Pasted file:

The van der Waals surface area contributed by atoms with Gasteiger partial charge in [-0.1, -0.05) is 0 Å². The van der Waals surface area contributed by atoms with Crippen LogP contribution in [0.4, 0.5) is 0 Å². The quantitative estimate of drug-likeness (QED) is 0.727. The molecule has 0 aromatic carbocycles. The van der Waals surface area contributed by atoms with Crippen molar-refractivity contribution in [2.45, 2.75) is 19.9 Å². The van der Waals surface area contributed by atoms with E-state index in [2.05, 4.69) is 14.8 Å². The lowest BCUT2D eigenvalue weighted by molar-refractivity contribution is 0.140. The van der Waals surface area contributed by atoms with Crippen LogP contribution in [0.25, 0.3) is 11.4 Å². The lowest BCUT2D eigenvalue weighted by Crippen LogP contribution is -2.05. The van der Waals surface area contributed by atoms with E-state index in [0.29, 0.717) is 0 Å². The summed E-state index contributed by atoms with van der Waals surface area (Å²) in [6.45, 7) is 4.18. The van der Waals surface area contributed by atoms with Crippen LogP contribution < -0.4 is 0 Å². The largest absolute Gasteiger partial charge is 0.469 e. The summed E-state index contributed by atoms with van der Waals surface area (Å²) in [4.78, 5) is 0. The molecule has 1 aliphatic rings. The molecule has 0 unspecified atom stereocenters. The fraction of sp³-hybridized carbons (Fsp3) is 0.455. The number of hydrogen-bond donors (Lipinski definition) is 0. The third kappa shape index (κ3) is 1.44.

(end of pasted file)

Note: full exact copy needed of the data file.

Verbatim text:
The van der Waals surface area contributed by atoms with Gasteiger partial charge in [-0.1, -0.05) is 0 Å². The van der Waals surface area contributed by atoms with Crippen LogP contribution in [0.4, 0.5) is 0 Å². The quantitative estimate of drug-likeness (QED) is 0.727. The molecule has 0 aromatic carbocycles. The van der Waals surface area contributed by atoms with Crippen molar-refractivity contribution in [2.45, 2.75) is 19.9 Å². The van der Waals surface area contributed by atoms with E-state index in [2.05, 4.69) is 14.8 Å². The lowest BCUT2D eigenvalue weighted by molar-refractivity contribution is 0.140. The van der Waals surface area contributed by atoms with Crippen LogP contribution in [0.25, 0.3) is 11.4 Å². The lowest BCUT2D eigenvalue weighted by Crippen LogP contribution is -2.05. The van der Waals surface area contributed by atoms with E-state index in [0.29, 0.717) is 0 Å². The summed E-state index contributed by atoms with van der Waals surface area (Å²) in [6.45, 7) is 4.18. The van der Waals surface area contributed by atoms with Crippen LogP contribution < -0.4 is 0 Å². The largest absolute Gasteiger partial charge is 0.469 e. The summed E-state index contributed by atoms with van der Waals surface area (Å²) in [4.78, 5) is 0. The molecule has 1 aliphatic rings. The molecule has 0 unspecified atom stereocenters. The fraction of sp³-hybridized carbons (Fsp3) is 0.455. The number of hydrogen-bond donors (Lipinski definition) is 0. The third kappa shape index (κ3) is 1.44.